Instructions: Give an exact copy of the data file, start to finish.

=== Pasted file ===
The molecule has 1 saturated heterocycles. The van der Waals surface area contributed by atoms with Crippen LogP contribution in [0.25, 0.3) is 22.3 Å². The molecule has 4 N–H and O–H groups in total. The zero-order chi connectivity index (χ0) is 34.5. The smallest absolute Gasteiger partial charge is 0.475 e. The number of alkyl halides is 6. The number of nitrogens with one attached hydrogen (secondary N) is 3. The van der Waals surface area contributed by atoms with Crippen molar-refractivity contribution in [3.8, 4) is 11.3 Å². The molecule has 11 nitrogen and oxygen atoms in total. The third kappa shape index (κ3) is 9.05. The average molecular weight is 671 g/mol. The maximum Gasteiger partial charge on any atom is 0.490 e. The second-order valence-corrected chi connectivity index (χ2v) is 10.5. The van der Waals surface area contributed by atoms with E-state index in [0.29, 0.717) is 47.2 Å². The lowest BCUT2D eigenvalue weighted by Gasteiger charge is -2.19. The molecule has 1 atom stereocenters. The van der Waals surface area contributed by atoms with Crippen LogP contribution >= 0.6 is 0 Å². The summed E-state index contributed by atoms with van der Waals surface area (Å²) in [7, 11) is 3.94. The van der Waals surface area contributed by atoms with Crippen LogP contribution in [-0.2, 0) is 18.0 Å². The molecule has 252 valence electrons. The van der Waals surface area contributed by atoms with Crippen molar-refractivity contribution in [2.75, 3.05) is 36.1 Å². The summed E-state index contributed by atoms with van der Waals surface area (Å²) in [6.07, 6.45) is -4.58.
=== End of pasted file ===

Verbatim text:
The molecule has 1 saturated heterocycles. The van der Waals surface area contributed by atoms with Crippen LogP contribution in [0.25, 0.3) is 22.3 Å². The molecule has 4 N–H and O–H groups in total. The zero-order chi connectivity index (χ0) is 34.5. The smallest absolute Gasteiger partial charge is 0.475 e. The number of alkyl halides is 6. The number of nitrogens with one attached hydrogen (secondary N) is 3. The van der Waals surface area contributed by atoms with Crippen molar-refractivity contribution in [3.8, 4) is 11.3 Å². The molecule has 11 nitrogen and oxygen atoms in total. The third kappa shape index (κ3) is 9.05. The average molecular weight is 671 g/mol. The maximum Gasteiger partial charge on any atom is 0.490 e. The second-order valence-corrected chi connectivity index (χ2v) is 10.5. The van der Waals surface area contributed by atoms with E-state index in [0.29, 0.717) is 47.2 Å². The lowest BCUT2D eigenvalue weighted by Gasteiger charge is -2.19. The molecule has 1 atom stereocenters. The van der Waals surface area contributed by atoms with Crippen LogP contribution >= 0.6 is 0 Å². The summed E-state index contributed by atoms with van der Waals surface area (Å²) in [7, 11) is 3.94. The van der Waals surface area contributed by atoms with Crippen LogP contribution in [-0.2, 0) is 18.0 Å². The molecule has 252 valence electrons. The van der Waals surface area contributed by atoms with Crippen molar-refractivity contribution in [2.75, 3.05) is 36.1 Å². The summed E-state index contributed by atoms with van der Waals surface area (Å²) in [6.07, 6.45) is -4.58.